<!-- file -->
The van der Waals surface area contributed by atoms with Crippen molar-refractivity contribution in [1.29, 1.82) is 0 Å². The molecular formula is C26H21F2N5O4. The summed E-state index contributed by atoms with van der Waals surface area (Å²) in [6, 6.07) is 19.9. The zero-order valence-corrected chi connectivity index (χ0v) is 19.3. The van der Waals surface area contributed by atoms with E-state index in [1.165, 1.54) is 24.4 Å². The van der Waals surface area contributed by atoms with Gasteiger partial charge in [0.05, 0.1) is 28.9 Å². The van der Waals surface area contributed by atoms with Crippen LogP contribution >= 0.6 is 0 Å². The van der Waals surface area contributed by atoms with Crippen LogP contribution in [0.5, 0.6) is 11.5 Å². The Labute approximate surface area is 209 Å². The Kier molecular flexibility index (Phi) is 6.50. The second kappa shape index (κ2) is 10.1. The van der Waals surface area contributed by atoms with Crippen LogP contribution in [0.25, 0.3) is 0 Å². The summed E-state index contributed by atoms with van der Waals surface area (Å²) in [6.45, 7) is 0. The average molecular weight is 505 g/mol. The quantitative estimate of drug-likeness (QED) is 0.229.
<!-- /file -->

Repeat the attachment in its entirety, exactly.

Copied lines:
The van der Waals surface area contributed by atoms with Crippen molar-refractivity contribution in [1.29, 1.82) is 0 Å². The molecular formula is C26H21F2N5O4. The summed E-state index contributed by atoms with van der Waals surface area (Å²) in [6, 6.07) is 19.9. The zero-order valence-corrected chi connectivity index (χ0v) is 19.3. The van der Waals surface area contributed by atoms with E-state index in [1.165, 1.54) is 24.4 Å². The van der Waals surface area contributed by atoms with Gasteiger partial charge in [0.05, 0.1) is 28.9 Å². The van der Waals surface area contributed by atoms with Crippen LogP contribution >= 0.6 is 0 Å². The van der Waals surface area contributed by atoms with Crippen LogP contribution in [0.5, 0.6) is 11.5 Å². The Labute approximate surface area is 209 Å². The Kier molecular flexibility index (Phi) is 6.50. The second kappa shape index (κ2) is 10.1. The van der Waals surface area contributed by atoms with Crippen LogP contribution in [0.25, 0.3) is 0 Å². The summed E-state index contributed by atoms with van der Waals surface area (Å²) in [6.45, 7) is 0. The average molecular weight is 505 g/mol. The quantitative estimate of drug-likeness (QED) is 0.229.